What made you interested in working with The Armory Show this year?
It’s exciting to think about curating in a different space and working with galleries in a new way. The Armory Show was the event I attended before we all went into lockdown; to reflect on that and all that has happened since and channel that into a future iteration of the fair is an interesting opportunity.

[I find inspiration in] the closeness I have felt intensify with my friends, family, and community during these unsettling times... –Claudia Schmuckli

Claudia Schmuckli, Curator, Platform

Claudia Schmuckli. Photo credit: Gary Sexton.

Claudia Schmuckli, Curator-in-Charge of Contemporary Art and Programming, Fine Arts Museums of San Francisco, will curate Platform, dedicated to large-scale and site-specific presentations that activate the fair's state-of-the-art venue, the Javits Center. Works in this section will be placed throughout the Javits Center, allowing for moments of pause and reflection.

Q & A

Share something that kept you positive during COVID.
The joyful and loving company of my puppy Davos who is blissfully oblivious to the turmoil that has engulfed us over the past seven months.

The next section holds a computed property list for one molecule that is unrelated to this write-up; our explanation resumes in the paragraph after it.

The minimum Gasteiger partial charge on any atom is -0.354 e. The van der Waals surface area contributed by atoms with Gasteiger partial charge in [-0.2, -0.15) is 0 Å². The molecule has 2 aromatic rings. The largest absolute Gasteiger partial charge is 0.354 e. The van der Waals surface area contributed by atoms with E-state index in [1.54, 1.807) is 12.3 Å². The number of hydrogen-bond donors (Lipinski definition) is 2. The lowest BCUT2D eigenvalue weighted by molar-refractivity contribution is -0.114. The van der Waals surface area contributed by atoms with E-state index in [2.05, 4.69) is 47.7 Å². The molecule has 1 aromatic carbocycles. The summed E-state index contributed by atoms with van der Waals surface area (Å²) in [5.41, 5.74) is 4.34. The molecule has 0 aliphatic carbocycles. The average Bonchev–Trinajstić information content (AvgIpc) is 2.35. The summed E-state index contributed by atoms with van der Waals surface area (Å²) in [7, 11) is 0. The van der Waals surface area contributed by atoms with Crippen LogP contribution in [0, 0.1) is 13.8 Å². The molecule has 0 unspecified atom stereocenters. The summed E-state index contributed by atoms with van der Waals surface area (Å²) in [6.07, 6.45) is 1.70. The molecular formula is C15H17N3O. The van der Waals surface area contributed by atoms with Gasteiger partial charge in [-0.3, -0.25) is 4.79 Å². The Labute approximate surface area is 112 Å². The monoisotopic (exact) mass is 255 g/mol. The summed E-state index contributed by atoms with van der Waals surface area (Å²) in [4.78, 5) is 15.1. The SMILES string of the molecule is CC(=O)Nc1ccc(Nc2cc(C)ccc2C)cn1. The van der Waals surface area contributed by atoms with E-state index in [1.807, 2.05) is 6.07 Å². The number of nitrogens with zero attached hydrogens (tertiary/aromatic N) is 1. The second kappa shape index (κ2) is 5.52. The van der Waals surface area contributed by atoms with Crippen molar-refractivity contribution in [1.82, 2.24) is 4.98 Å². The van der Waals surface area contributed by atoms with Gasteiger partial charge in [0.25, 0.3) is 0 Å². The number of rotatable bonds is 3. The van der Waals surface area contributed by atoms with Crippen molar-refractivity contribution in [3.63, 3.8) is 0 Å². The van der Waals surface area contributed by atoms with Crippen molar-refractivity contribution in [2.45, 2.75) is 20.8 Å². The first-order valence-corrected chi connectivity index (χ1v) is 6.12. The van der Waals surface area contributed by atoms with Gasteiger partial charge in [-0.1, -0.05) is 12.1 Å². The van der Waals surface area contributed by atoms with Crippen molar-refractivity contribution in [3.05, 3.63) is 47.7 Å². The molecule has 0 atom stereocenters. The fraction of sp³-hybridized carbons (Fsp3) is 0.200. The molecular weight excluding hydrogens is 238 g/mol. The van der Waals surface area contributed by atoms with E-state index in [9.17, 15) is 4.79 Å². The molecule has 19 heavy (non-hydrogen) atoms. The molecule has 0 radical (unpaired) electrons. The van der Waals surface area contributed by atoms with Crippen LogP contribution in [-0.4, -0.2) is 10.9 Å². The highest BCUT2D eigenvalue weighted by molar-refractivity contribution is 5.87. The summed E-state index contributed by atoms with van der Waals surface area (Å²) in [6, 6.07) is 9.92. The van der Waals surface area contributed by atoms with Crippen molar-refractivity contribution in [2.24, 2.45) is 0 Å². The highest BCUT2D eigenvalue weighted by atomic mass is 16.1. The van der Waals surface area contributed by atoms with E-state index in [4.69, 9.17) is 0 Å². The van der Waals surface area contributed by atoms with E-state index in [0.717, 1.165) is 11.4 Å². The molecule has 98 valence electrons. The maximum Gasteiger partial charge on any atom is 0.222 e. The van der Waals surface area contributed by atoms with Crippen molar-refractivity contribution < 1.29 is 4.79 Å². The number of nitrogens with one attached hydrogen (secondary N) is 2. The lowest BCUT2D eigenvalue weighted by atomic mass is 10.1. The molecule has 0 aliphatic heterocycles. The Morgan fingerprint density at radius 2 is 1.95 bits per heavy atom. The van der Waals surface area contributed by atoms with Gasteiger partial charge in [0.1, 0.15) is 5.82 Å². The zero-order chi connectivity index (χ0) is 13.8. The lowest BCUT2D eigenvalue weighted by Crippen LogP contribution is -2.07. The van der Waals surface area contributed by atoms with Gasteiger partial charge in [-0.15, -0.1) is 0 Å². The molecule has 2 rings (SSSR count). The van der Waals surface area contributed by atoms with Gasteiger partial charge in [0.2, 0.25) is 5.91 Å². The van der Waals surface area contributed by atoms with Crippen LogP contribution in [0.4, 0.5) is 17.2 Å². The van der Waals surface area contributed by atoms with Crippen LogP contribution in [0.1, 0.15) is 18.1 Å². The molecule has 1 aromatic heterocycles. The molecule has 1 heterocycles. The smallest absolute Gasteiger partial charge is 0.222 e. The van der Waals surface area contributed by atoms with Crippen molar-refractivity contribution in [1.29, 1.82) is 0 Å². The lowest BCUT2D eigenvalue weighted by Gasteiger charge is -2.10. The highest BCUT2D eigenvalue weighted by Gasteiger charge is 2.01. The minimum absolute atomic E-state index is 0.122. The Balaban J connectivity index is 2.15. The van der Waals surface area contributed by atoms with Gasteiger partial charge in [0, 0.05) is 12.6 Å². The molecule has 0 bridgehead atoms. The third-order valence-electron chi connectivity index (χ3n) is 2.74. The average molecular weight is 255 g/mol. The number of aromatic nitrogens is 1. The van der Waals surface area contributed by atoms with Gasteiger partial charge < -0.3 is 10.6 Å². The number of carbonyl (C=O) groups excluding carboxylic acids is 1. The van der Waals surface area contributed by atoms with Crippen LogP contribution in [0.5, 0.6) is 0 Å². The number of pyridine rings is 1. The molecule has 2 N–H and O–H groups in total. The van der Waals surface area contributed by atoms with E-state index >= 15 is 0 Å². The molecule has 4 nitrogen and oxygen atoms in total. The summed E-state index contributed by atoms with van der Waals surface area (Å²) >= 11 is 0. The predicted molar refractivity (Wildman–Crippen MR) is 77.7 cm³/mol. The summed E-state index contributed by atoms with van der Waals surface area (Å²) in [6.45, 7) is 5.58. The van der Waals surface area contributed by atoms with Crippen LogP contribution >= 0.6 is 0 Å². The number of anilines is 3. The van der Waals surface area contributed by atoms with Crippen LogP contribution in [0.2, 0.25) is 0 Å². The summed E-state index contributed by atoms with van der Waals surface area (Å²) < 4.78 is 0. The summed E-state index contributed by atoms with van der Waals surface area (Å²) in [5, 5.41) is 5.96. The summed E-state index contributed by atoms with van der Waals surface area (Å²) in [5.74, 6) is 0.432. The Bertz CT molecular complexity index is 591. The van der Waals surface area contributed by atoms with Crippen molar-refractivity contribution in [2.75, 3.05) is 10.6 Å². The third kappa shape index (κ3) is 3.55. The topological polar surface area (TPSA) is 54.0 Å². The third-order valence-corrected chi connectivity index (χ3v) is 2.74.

What exhibitions or programs are you currently working on?
I just finished the catalogue for Judy Chicago’s forthcoming retrospective at the de Young Museum which will open in August 2021 and am now fully immersed in the conception of a book to accompany Wangechi Mutu’s exhibition at the Legion of Honor. It opens in February and since we only recently got the green light to publish a book, we are working feverously on defining the content and design for this important publication. Also, with Uncanny Valley having been extended until June 2021, I hope to organize a series of online public programs to unfold monthly beginning in January.

Share something inspiring you at the moment.
The closeness I have felt intensify with my friends, family, and community during these unsettling times and the solace and inspiration I have found in my work with art and artists.

The quote that is playing in my head at the moment is from James Baldwin, "Not everything that is faced can be changed, but nothing can be changed until it is faced." –Valerie Cassel Oliver

Valerie Cassel Oliver, Chair, Curatorial Leadership Summit

Valerie Cassel Oliver. Image courtesy The Virginia Museum of Fine Arts. Photo credit: Travis Fullerton.